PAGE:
1. The question for determination in this appeal is whether the suit was rightly dismissed by the Court below on the ground of limitation.
2. The suit was brought on foot of a bond executed on the 10th of July 1908. The principal amount was payable in the course of three years. But it was also stipulated that interest would be paid every six months according to the Hindi calendar and if any much interest (payable every six months), should remain unpaid the mortgagee would be entitled to enforce his bond without waiting for the three years' time. It is common ground that no interest was paid by the mortgagor. It is also common ground that if six months, according to the Hindi calendar, be added to the date of the bond, the starting point of limitation would be some time before the 10th of January 1909, the date on which the suit was actually filed. On the other hand if six months, according to the Gregorian calendar, be taken from the date of the bond as the starting point of limitation, the suit would be just within time. The question is what course should be adopted to find out the starting point of limitation.
3. The learned Counsel for the appellants has taken his stand on Section 25 of the Limitation Act and has referred us to two cases viz: Rango Bujaji v. Babaji 6 B. 83 : 3 Ind. Dec. (N.S.) 513 and Latifunnisa v. Dhan Kunwar 24 C. 382 : 12 Ind. Dec. (N.S.) 922. The Court below has referred to the case of Dwarka Prasad v. Raja Ram 29 Ind. Cas. 980 : 13 A.L.J. 486. We have carefully gone through these cases and are of opinion that it is really a matter of interpretation in every case. The true principle seems to be this. If the starting point is to be calculated, as so many months or so many years from a particular date, that point must be calculated according to the Gregorian calendar. On the other hand, if the starting point is otherwise fixed by the stipulation itself, the Court cannot apply Section 25 of the Limitation Act. In the case of South British Fire and Marine Insurance Co. v. Brojo Nath Shaha 2 Ind. Cas. 573 : 36 C. 516 : 13 C.W.N. 425 their Lordships of the Calcutta High Court had to interpret a policy of insurance and they held that lunar months were meant and not calendar months. It is, therefore, really a matter of interpretation in every case.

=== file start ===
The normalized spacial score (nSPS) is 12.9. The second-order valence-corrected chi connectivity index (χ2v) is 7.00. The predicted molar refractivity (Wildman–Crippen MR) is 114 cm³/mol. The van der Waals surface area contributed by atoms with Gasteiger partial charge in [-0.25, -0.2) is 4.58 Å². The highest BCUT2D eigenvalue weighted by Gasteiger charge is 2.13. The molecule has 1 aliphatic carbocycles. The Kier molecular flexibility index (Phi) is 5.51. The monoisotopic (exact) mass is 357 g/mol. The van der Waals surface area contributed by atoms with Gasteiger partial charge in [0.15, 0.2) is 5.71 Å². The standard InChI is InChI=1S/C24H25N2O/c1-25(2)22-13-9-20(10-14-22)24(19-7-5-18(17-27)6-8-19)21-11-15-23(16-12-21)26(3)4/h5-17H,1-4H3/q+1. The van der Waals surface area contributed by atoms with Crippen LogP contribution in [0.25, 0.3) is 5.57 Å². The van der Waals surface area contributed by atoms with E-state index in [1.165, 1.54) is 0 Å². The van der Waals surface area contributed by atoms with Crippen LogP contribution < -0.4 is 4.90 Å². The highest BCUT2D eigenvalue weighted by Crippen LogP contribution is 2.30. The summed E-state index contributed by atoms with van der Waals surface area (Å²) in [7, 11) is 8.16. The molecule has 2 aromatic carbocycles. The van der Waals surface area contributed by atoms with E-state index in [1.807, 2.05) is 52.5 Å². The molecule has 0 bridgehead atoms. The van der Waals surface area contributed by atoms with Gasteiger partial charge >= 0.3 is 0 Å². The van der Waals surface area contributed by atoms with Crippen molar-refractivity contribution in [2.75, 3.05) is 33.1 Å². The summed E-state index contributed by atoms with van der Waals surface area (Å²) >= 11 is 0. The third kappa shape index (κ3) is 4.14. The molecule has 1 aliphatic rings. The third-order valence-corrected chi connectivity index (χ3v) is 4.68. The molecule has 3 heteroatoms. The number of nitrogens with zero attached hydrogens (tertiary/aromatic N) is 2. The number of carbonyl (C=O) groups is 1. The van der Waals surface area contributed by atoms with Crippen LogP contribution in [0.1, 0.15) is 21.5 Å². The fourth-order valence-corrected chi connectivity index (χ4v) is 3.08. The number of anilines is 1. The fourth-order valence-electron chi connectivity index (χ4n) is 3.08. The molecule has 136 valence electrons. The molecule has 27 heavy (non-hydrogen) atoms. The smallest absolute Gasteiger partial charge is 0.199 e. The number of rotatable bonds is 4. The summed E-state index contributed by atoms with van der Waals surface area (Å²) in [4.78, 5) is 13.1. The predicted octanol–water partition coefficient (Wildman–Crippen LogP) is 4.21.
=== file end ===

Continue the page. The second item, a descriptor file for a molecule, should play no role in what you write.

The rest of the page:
4. Coming to the facts of this case we find in the bond itself the following expressions:
5. 'I, therefore, covenant and give in writing that I shall pay the principal to the said creditor within three years and shall continue to pay interest on the entire amount at 0-14- per cent per mensem according to Hindi months including the intercalary month till the payment of the entire amount due thereunder. If God forbid... or if six monthly interest be not paid, the paid creditor shall, under all the circumstances, have power to realise the whole of the principal, etc.' We have read and re-read the document and we have also consulted the original document in Urdu character. It seems clear to us that the parties meant that interest would be paid every six Hindi months without dividing the year in which there is an intercalary month, into the two periods of six and seven months. This view of the stipulation has been taken by the plaintiff himself in the account appended to the plaint. Their interest has been calculated every six Hindi months. In the first two six months the calculation is from Asarh to Pus and Pus to Asarh. But in the third period which contained apparently an intercalary month, the six months are composed not of seven months Asarh to Pus but exactly six months Asarh to Aghan. The intention, therefore, was that the interest should be payable at the expiry of six months according to the Hindi calendar, that is to say, on a particular date and not at the expiry of 'six months' which under Section 25 of the Limitation Act would mean six months under the Gregorian calendar.
6. The decree of the Court below seems to be right and we hereby dismiss the appeal with costs which will include Counsel's fees in this Court on the higher scale.